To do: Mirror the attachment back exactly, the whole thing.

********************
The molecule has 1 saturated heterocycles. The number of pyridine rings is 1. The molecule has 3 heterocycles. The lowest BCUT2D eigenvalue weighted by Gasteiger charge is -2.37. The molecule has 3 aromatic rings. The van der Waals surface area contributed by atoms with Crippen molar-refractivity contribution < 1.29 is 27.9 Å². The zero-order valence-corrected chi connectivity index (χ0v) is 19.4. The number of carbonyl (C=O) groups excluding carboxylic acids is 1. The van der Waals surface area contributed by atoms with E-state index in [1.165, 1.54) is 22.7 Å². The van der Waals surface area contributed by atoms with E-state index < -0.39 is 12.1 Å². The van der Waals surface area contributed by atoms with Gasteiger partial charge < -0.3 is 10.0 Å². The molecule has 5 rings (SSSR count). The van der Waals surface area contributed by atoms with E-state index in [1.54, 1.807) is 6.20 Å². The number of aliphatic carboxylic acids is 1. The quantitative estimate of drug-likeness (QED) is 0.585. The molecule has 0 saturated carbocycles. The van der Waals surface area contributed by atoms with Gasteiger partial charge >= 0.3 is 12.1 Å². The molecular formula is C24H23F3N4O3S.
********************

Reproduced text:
The molecule has 1 saturated heterocycles. The number of pyridine rings is 1. The molecule has 3 heterocycles. The lowest BCUT2D eigenvalue weighted by Gasteiger charge is -2.37. The molecule has 3 aromatic rings. The van der Waals surface area contributed by atoms with Crippen molar-refractivity contribution < 1.29 is 27.9 Å². The zero-order valence-corrected chi connectivity index (χ0v) is 19.4. The number of carbonyl (C=O) groups excluding carboxylic acids is 1. The van der Waals surface area contributed by atoms with E-state index in [1.165, 1.54) is 22.7 Å². The van der Waals surface area contributed by atoms with E-state index < -0.39 is 12.1 Å². The van der Waals surface area contributed by atoms with Gasteiger partial charge < -0.3 is 10.0 Å². The molecule has 5 rings (SSSR count). The van der Waals surface area contributed by atoms with E-state index in [1.54, 1.807) is 6.20 Å². The number of aliphatic carboxylic acids is 1. The quantitative estimate of drug-likeness (QED) is 0.585. The molecule has 0 saturated carbocycles. The van der Waals surface area contributed by atoms with Gasteiger partial charge >= 0.3 is 12.1 Å². The molecular formula is C24H23F3N4O3S.